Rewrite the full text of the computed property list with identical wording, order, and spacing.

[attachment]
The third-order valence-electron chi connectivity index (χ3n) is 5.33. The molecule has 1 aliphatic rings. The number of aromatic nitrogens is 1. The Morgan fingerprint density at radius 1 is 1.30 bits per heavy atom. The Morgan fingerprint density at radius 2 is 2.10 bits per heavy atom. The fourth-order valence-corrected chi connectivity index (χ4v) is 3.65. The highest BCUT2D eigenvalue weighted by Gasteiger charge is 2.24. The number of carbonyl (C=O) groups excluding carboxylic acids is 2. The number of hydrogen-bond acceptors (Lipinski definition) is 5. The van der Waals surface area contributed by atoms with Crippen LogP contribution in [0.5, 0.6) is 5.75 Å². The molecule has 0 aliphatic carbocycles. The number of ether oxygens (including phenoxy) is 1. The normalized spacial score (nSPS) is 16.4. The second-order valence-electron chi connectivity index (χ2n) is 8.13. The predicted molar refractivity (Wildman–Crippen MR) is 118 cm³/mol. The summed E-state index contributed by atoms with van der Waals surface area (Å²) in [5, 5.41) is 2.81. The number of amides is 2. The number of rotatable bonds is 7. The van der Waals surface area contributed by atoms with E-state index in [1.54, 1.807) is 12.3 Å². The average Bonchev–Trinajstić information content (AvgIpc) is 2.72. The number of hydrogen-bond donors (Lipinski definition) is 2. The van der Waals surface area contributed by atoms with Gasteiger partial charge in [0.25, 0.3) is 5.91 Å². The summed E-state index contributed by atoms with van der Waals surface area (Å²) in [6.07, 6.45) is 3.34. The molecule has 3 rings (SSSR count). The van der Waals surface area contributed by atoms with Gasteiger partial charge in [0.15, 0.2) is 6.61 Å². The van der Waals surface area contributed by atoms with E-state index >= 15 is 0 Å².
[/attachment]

The third-order valence-electron chi connectivity index (χ3n) is 5.33. The molecule has 1 aliphatic rings. The number of aromatic nitrogens is 1. The Morgan fingerprint density at radius 1 is 1.30 bits per heavy atom. The Morgan fingerprint density at radius 2 is 2.10 bits per heavy atom. The fourth-order valence-corrected chi connectivity index (χ4v) is 3.65. The highest BCUT2D eigenvalue weighted by Gasteiger charge is 2.24. The number of carbonyl (C=O) groups excluding carboxylic acids is 2. The number of hydrogen-bond acceptors (Lipinski definition) is 5. The van der Waals surface area contributed by atoms with Crippen LogP contribution in [0.5, 0.6) is 5.75 Å². The molecule has 0 aliphatic carbocycles. The number of ether oxygens (including phenoxy) is 1. The normalized spacial score (nSPS) is 16.4. The second-order valence-electron chi connectivity index (χ2n) is 8.13. The predicted molar refractivity (Wildman–Crippen MR) is 118 cm³/mol. The summed E-state index contributed by atoms with van der Waals surface area (Å²) in [5, 5.41) is 2.81. The number of amides is 2. The number of rotatable bonds is 7. The van der Waals surface area contributed by atoms with E-state index in [1.54, 1.807) is 12.3 Å². The average Bonchev–Trinajstić information content (AvgIpc) is 2.72. The number of hydrogen-bond donors (Lipinski definition) is 2. The van der Waals surface area contributed by atoms with Gasteiger partial charge in [0.25, 0.3) is 5.91 Å². The summed E-state index contributed by atoms with van der Waals surface area (Å²) in [6.07, 6.45) is 3.34. The molecule has 3 rings (SSSR count). The van der Waals surface area contributed by atoms with Gasteiger partial charge in [0.15, 0.2) is 6.61 Å². The van der Waals surface area contributed by atoms with E-state index >= 15 is 0 Å².